Nikkō may just be 125 kilometers North of Tokyo, but the air here feels quite different. Your 2- to 4-hour travel time (depending on where you’re coming from, and how you’re going there) will transport you to this city tucked well within the mountainous parts of Tochigi Prefecture.
The Shinkyo Bridge across the Daiya River welcomes you. The thin, cold mountain air forces you to slow your breathing, and take in the mountain landscape sprawled before you.
If you love the Zen moments temples are ought to have, but cannot seem to have them when in Asakusa or in Meiji Jingu, you’d be happy to find a UNESCO Heritage temple complex with the best preserved red-lacquered and gilded wood pagodas, while here.
After marveling at the centuries-old temples and shrines, don’t pass up the chance to try what we had crowned as “The Best Taiyaki in Kantō”, freshly made by an adorable grandpa in a food truck standing by one of the exits. Further down from the temple complex, you can stock up on souvenirs. Shops sell the deliciously intoxicating Yuzu liquor, alongside traditional side dishes, lacquerware, and wood products. If you are intrigued by Hokkaido’s Otaru Orgel, but cannot fly all the way up just to shop for music boxes, you’ll be delighted to find that they do have a branch along the highway here.
Move on towards the edges of the city, and you’ll find yourself at the foot of one of Japan’s sacred mountains, Mount Nantai, where Chuzenji-ko peacefully lies. Walking along the banks of the lake is relaxing and soothing. Snow-capped mountains backdrop the scene, but it is difficult to distinguish where the water ends, from where the mountains rise up.
If you cannot get enough of visiting a temple, making a wish upon whomever is enshrined there, and then drawing an omikuji before leaving, the Chuzenjiko area will not disappoint with its Chuzenji Temple and Futarasan Shrine. Not many tourists venture as far out beyond the shop-lined part of the road. Some days, the temple and the shrine will be all yours to explore.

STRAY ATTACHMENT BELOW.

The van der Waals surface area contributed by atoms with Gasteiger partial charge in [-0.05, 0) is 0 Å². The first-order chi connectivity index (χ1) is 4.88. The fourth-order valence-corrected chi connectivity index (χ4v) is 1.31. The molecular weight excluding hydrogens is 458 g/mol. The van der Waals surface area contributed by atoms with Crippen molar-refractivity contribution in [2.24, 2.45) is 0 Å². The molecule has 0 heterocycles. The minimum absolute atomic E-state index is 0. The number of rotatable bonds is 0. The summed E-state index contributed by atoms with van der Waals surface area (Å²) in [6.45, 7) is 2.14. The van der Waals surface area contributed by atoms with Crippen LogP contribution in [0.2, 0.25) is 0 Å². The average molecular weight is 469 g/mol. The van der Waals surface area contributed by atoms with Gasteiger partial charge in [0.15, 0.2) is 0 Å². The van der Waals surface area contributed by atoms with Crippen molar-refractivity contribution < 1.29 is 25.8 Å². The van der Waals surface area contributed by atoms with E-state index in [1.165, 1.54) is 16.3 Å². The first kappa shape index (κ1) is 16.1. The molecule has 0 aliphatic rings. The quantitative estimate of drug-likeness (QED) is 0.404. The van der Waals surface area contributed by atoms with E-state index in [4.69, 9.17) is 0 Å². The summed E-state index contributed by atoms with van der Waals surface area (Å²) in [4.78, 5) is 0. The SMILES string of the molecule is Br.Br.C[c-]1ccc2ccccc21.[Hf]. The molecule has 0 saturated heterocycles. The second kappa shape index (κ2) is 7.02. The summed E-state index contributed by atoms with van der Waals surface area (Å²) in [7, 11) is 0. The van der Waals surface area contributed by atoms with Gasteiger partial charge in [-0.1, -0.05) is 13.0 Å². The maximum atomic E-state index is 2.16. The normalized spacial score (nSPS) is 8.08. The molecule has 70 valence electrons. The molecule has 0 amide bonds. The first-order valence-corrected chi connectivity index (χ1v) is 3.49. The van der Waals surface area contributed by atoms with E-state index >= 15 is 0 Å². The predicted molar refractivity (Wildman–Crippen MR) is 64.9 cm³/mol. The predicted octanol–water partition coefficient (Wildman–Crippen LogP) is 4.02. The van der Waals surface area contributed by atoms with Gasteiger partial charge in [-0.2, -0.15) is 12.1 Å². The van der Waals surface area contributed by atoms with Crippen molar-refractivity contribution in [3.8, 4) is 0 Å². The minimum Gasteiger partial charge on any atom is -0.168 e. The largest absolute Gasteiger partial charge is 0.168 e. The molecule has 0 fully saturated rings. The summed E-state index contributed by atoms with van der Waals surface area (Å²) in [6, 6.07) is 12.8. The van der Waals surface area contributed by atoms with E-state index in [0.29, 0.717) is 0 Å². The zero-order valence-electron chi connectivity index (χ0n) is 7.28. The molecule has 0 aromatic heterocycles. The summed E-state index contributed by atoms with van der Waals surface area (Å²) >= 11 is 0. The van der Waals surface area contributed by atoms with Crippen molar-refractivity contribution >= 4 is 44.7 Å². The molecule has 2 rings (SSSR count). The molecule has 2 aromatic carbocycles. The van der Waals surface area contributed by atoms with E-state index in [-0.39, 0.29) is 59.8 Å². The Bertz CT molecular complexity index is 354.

Once you feel like frolicking in the snow is giving you frostbite, head back and run towards the friendly grandma in Adonis – she’ll make you a frothy cup of latte that will warm you right up.
If you have the energy to go as far as Oku-Nikkō, you’ll find Yu-no-ko in the middle of snowy landscape so quiet, you’d only hear the ducks quack. We promise that the cold would not be noticeable, especially when the smiling faces of villagers greet you warmly.
If skiing is your thing, gentle slopes await near the lake, by the Yumoto Onsen.
Walking towards the Onsen town off the highway, your legs will get toasty from the steam escaping from the vents along the dirt road. The overpowering sulphur smell somehow entices even the non-spa goers to take a glimpse at the small town.
If nature tripping is your game, you could bathe in the mists of Yu-taki, Ryūzu-no-taki, and Kegon-no-taki all you want. In winter, the Senjogahara and the Odashirogahara Marshland don’t look as navigable as they do in other seasons, but they offer calming views of endless snow-blanketed plains, while you’re on your way to Oku-Nikkō.
We know you’ll try to cram some more sightseeing on the day of departure. How about exploring the areas around the city center? Follow the river, dive into the residential area, and you’ll find yourself at the entrance of the Nikkō Botanical Gardens. The stone garden might seem interesting, but you can cut right through the gardens, and head out to gaze at the aquamarine of the Kanman-ga-fuchi Abyss. The rapids seem willing to suck you right in.
Narabi Jizo – most often referred to as “Bake Jizo” or Ghost Jizo – clad in red-knitted hats stand guard in front of the deep water pool. Knowing the reason why they are called Bake Jizo fills the encounter with an eerie silence. You almost feel like the statues are watching you, but only until a local runner in skin-tight black and neon green goggles comes rushing past you. Now, try counting them from one end, and then the other!
If you’re the type of person whose energy gets drained from staying too long in Tokyo, Nikkō will make the perfect rustic getaway for you. It will seem like a world away from the city’s neon-lighted revelry. For comfort and ease of travel, we suggest you take Tobu’s Limited Express, SPACIA. It is unlike the other skip trains, as it travels almost as fast as a shinkansen, with good legrooms to match. For the best experience, stay in a family-owned ryokan, where you will be treated very much like a family guest. If you are lucky, you’ll take part in a breakfast AND dinner feast with dishes made following the family’s secret recipes. They’ll even tuck you in at night. You’ll regret you only have 3 days to spare.